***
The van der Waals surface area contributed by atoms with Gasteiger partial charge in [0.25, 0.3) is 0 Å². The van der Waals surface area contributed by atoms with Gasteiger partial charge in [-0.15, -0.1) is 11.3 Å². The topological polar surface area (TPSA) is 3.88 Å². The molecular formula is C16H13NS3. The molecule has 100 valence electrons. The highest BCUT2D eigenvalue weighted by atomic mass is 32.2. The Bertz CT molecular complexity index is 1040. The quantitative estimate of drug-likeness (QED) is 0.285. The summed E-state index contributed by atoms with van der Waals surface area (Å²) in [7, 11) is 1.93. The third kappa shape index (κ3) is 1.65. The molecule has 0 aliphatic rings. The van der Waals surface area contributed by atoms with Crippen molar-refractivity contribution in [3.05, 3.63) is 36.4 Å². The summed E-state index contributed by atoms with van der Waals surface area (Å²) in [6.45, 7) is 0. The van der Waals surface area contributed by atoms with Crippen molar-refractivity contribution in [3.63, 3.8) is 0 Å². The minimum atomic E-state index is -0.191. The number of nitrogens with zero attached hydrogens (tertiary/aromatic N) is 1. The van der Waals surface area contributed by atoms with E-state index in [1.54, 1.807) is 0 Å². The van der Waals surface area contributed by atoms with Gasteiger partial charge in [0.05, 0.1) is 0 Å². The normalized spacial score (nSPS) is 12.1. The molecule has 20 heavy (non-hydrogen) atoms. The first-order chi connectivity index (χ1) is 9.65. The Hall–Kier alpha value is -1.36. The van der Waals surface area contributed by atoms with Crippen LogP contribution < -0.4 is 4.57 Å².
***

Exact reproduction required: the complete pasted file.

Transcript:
The van der Waals surface area contributed by atoms with Gasteiger partial charge in [0.25, 0.3) is 0 Å². The van der Waals surface area contributed by atoms with Gasteiger partial charge in [-0.15, -0.1) is 11.3 Å². The topological polar surface area (TPSA) is 3.88 Å². The molecular formula is C16H13NS3. The molecule has 100 valence electrons. The highest BCUT2D eigenvalue weighted by atomic mass is 32.2. The Bertz CT molecular complexity index is 1040. The quantitative estimate of drug-likeness (QED) is 0.285. The summed E-state index contributed by atoms with van der Waals surface area (Å²) in [7, 11) is 1.93. The third kappa shape index (κ3) is 1.65. The molecule has 0 aliphatic rings. The van der Waals surface area contributed by atoms with Crippen molar-refractivity contribution in [3.05, 3.63) is 36.4 Å². The summed E-state index contributed by atoms with van der Waals surface area (Å²) in [6.45, 7) is 0. The van der Waals surface area contributed by atoms with Crippen molar-refractivity contribution in [3.63, 3.8) is 0 Å². The minimum atomic E-state index is -0.191. The number of nitrogens with zero attached hydrogens (tertiary/aromatic N) is 1. The van der Waals surface area contributed by atoms with E-state index in [1.54, 1.807) is 0 Å². The van der Waals surface area contributed by atoms with Gasteiger partial charge in [0.05, 0.1) is 0 Å². The normalized spacial score (nSPS) is 12.1. The molecule has 20 heavy (non-hydrogen) atoms. The first-order chi connectivity index (χ1) is 9.65. The Hall–Kier alpha value is -1.36. The van der Waals surface area contributed by atoms with Crippen LogP contribution < -0.4 is 4.57 Å².